Look, if NFL owners get their way and there's an 18-game season sometime in the future, just forget this blog ever happened. I mean, I'm sure there were bloggers all over the joint back in 1976 saying, "Know which record's never gonna fall? The Juice getting 2,003 in '73. And you know what, when I think of O.J. Simpson I think America's gota real role model there!" And then the NFL expanded its season to 16 games in 1978 and, six years later, down went O.J.'s record (10 years after that, down went O.J.'s life and reputation). It was trampled by the Rec-Spec goggled, neckroll-wearing Eric Dickerson. He went for 2,105 yards in 1984 and the closest contender since was Jamal Lewis (2,066 in 2003). The only other recent attack was lodged by Chris Johnson in 2009 when he ran for 2,006. And I just don't see how this record's going to fall in a 16-game season. Not with the league trending further and further to a pass-first, pass-second, run-third league. Check the list of single-season rushing leaders on the indispensable website Pro Football Reference. Lewis and Johnson are the only players since 1998 (Terrell Davis, 2,008) to come within 100 yards of Dickerson's record. And there have only been six 2,000 yard seasons in NFL history (Barry Sanders had 2,053 in 1997). In terms of on-field statistics - not coaching longevity or career wins -- I think Dickerson's record is the toughest one to break. What do you people think? And if you're curious, the highest Patriots on the single-season rushing records list are Corey Dillon (44th with 1,635 in 2004), Curtis Martin (83rd with 1,487 in 1995) and Craig James (247th, 1,225 in 1985).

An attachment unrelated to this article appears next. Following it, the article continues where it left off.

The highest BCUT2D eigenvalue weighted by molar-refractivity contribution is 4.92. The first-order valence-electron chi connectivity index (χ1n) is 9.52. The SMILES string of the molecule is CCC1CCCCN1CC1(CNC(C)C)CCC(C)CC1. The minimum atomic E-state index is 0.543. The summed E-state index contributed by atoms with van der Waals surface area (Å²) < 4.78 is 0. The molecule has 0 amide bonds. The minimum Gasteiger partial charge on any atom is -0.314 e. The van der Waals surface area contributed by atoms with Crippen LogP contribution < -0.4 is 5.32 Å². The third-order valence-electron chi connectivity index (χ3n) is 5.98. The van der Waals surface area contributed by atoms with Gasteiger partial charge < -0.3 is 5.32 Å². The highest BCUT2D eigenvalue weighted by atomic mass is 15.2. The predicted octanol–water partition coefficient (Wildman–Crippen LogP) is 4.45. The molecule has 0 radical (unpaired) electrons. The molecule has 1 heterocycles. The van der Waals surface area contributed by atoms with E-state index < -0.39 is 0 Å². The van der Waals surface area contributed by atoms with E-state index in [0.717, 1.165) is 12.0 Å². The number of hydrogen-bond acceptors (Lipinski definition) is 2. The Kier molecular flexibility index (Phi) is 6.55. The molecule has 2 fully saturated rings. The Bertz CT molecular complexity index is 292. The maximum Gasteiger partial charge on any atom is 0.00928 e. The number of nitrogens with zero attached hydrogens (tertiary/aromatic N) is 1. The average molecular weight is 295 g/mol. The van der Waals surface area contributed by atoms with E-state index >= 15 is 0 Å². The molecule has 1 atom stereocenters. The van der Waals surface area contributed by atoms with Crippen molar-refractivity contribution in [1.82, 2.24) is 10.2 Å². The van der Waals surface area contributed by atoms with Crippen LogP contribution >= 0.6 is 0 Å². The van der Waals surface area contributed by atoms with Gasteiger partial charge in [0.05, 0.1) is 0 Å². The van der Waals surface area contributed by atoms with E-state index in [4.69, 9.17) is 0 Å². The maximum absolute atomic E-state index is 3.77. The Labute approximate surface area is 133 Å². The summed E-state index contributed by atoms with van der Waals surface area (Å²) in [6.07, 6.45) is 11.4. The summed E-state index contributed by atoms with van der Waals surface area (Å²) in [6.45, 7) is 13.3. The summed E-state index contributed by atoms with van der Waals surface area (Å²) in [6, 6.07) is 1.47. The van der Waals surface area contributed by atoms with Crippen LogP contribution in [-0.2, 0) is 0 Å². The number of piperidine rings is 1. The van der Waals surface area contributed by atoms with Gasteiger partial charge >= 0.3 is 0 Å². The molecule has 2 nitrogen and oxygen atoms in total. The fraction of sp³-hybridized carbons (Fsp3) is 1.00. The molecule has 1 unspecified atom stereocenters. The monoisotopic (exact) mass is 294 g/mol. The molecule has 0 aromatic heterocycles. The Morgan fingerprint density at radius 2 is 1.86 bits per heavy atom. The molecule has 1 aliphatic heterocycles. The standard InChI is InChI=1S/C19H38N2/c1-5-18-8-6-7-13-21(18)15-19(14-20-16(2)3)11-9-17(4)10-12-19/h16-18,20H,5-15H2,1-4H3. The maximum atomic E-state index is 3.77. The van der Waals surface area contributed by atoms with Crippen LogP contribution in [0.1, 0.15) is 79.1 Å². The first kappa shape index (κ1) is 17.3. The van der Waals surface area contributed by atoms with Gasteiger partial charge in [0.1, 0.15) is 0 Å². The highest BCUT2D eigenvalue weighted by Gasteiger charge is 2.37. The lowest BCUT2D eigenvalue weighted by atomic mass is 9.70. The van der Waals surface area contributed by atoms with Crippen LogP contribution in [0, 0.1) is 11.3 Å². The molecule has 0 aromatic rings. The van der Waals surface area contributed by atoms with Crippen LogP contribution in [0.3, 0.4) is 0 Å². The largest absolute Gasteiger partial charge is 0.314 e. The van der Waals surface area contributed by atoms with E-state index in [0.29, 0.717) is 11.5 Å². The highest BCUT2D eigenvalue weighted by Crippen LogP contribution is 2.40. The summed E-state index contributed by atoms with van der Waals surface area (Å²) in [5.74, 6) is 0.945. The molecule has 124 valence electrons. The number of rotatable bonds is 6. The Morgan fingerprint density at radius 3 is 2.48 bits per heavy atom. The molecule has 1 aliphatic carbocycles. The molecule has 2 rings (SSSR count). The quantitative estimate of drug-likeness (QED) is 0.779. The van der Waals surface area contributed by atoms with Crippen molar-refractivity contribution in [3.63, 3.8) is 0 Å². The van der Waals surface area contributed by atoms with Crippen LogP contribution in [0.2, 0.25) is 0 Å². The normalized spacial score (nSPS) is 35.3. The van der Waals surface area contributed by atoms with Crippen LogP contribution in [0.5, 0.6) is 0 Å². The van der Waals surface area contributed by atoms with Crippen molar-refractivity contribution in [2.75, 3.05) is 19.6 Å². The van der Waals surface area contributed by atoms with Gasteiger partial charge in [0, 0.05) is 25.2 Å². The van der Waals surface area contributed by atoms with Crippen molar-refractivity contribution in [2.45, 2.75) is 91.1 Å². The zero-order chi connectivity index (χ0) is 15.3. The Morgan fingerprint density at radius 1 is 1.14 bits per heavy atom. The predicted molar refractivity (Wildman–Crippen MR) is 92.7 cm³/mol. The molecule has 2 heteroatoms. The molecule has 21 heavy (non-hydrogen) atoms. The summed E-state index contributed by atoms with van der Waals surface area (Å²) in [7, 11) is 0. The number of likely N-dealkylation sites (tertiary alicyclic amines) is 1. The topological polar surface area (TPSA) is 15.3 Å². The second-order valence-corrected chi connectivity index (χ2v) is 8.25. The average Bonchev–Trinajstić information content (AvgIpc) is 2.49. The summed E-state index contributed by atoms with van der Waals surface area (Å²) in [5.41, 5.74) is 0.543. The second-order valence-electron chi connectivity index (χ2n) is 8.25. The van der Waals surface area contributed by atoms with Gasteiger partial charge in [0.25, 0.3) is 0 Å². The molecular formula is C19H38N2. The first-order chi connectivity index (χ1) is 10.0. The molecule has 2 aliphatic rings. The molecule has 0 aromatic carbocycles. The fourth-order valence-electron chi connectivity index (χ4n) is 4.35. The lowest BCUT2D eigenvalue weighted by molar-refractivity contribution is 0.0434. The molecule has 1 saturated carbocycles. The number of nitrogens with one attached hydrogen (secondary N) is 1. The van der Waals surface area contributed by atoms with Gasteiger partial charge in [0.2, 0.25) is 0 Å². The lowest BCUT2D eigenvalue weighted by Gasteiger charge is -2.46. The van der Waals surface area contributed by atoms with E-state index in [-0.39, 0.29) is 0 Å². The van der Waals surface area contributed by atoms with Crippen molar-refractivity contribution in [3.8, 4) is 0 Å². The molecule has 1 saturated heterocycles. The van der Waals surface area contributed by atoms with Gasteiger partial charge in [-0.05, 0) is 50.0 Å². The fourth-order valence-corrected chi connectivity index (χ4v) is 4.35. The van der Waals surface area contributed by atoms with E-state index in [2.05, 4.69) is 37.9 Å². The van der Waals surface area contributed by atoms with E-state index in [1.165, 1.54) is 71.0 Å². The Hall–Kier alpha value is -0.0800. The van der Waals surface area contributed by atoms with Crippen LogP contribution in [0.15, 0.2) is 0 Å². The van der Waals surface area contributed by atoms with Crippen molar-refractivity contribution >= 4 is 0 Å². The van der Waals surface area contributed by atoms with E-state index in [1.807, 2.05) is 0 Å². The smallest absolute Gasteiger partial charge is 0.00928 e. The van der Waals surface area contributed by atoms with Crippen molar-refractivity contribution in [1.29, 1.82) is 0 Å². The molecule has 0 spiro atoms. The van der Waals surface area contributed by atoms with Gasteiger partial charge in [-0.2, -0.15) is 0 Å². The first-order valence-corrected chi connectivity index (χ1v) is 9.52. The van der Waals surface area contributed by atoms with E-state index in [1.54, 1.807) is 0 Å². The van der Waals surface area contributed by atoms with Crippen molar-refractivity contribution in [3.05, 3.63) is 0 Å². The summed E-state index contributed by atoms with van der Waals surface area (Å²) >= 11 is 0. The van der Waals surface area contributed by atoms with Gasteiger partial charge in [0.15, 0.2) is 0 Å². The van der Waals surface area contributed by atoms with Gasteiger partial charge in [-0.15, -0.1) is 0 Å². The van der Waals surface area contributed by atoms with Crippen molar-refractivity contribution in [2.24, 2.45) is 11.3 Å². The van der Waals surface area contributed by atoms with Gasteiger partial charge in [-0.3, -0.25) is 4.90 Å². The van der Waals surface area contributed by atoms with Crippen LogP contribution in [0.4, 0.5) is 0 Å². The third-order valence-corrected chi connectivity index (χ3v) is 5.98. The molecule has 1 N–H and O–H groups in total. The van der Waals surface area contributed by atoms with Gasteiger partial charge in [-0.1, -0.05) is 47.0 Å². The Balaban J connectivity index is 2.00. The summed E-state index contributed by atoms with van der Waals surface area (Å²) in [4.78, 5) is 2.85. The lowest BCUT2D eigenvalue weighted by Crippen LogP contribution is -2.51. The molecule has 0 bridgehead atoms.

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BOSTON – For most teams in the NBA, road games are a necessary evil.
Not for the Celtics. At least, not lately.
The Green Team hits the road for its next three games, and that has been a good thing – a real good thing – lately.
Boston (11-8) has won its last four road games, the kind of success that breeds a heightened level of confidence heading into this current trip which begins tonight at Philadelphia.
And it only helps that they hit the road coming off a 97-92 win over Sacramento on Friday.
“We have to carry that momentum with us,” said Boston’s Jae Crowder. “You know how...anytime in this league, the momentum, you have to stay with it. We’ve been having success away from home. It was big for us to get this win (over the Kings) to start the road trip off.”
A big part of Friday’s victory was the play of Al Horford who finished with 26 points, eight rebounds, and six blocked shots. The points and rebounds for Horford were both season-highs.
Horford’s breakout performance came on the heels of a 121-114 loss to Detroit, a game in which Boston’s $113 million man (Horford) only took five shots.
“Coach [Brad Stevens] didn’t say anything about going to him just specifically,” said Boston’s Isaiah Thomas. “We just found him and made the right play and when he got it he was very aggressive.”
Part of Horford’s success was that he was in more of an attacking mentality. But he also benefited from a Kings defense that didn’t double-team him nearly as much as the Pistons did.
“I got a lot of early looks in the game and like I said [following the Pistons loss] I think the Pistons did a good job defending and doubling and forcing me to pass the ball. [Friday night] I had more opportunities to be aggressive.”
Facing a Sixers team that ranks among the NBA’s worst in several defensive categories, Horford and the rest of his Celtics teammates should have ample opportunities to make plays offensively.
And in doing so, they will be able to add on to what has been an already impressive stretch of play this season away from home.
“I think it will be good,” Horford said. “[Tonight] it’s a Philly team that plays hard and we just want to keep building on [Friday night’s win over Sacramento] and just try to be better.”